Beta-blockers are among some of the most widely prescribed medicines. Working in the pharmacy, you will handle beta-blockers daily. As such, it’s important that you have a working knowledge of what they are and how they work.
In 1964, beta-blockers were first synthesized by Sir James Black, a Scottish doctor and pharmacologist. This discovery transformed the way in which conditions, such as angina pectoris, were managed. However, since then, beta-blockers have found use in a wide variety of other conditions.
To understand why beta-blockers are used to treat these conditions, we must understand the pharmacology of beta-blockers – namely, how they work.
At the most fundamental level, beta-blockers work by blocking the effects of epinephrine and norepinephrine on adrenergic beta receptors. Epinephrine is responsible for the “fight-or-flight” response.
There are three types of beta receptor – beta-1, beta-2, and beta-3.
Some drugs block one receptor subtype, whereas other beta-blockers block all three receptor subtypes. Depending on which beta receptor is blocked, that determines what clinical function the drug will have.
Where are beta receptors located?
In the case of angina, then, we can see that beta-1 receptor blockade is responsible for reducing the force of contraction and speed of conduction of the heart. This reduces cardiac work and oxygen demand. This is the same reason why beta-blockers are effective in the treatment of chronic heart failure.
Examples of beta-1 selective blockers include:
Non-selective beta-blockers (who block any of the above receptors) include:
As you may have noticed, beta-blockers can be identified via the suffix -lol. If, in the PTCB exam, you are asked to identify the beta-blocker from a list of medicines, this is how you should know the answer.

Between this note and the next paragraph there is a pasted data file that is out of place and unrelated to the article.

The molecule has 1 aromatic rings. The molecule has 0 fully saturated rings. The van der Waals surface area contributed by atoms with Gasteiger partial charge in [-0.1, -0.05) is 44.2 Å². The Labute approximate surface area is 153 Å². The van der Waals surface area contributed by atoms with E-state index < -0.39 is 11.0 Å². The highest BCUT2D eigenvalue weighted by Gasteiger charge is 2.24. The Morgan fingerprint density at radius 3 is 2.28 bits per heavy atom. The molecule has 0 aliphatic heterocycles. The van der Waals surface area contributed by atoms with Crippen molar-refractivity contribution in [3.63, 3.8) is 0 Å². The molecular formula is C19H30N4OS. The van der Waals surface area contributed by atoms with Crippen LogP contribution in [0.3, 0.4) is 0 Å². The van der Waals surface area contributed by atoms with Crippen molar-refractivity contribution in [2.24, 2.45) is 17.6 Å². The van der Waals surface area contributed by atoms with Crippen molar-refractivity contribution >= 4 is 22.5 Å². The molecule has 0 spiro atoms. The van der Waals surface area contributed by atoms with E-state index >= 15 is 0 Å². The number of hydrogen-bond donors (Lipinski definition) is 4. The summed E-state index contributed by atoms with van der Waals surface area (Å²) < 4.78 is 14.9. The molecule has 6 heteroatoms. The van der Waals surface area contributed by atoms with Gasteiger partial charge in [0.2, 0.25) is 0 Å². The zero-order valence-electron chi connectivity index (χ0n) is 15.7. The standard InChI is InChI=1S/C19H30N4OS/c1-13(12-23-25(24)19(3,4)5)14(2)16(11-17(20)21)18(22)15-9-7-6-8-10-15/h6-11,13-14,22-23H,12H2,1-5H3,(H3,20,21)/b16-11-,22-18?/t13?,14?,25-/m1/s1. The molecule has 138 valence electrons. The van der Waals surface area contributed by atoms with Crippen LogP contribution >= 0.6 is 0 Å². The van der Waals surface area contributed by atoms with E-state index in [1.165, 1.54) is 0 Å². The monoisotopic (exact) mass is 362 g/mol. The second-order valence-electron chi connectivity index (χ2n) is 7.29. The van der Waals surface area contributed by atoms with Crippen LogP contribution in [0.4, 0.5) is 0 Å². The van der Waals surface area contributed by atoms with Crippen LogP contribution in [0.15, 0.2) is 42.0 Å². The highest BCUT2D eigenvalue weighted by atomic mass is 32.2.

What about the other indications? In the case of atrial fibrillation, these drugs prolong the refractory period of the atrioventricular node (AV) – restoring and maintaining sinus rhythm.
Beta-blockers reduce hypertension by reducing renin secretion from the kidney, as this process is mediated by beta-1 receptors.
Though this is not a complete list, side effects include:
Beta-blockers can induce bronchospasm and so should be avoided in asthma. Furthermore, beta-blockers can mask the effects of hypoglycemia, which is an important consideration in patients with diabetes.
We learned above that beta-blockers are not routinely used in treating hypertension. Instead, thiazide diuretics and calcium channel blockers are preferred for this purpose.
Calcium channel blockers include drugs such as verapamil and diltiazem, but neither of these drugs should be taken alongside a beta-blocker, as the combination can precipitate heart failure, bradycardia, and asystole.
Knowing the pharmacology of beta-blockers is important. These are widely used medicines in the pharmacy setting and, as a prospective pharmacy technician, you should have a rounded and basic understanding of these medicines.
You need to know:
If you can answer all three questions, you will have no problem on the day of your PTCB exam. If you’d like to test your knowledge with our PTCB practice exams, become a registered member of PTCB Test Prep today.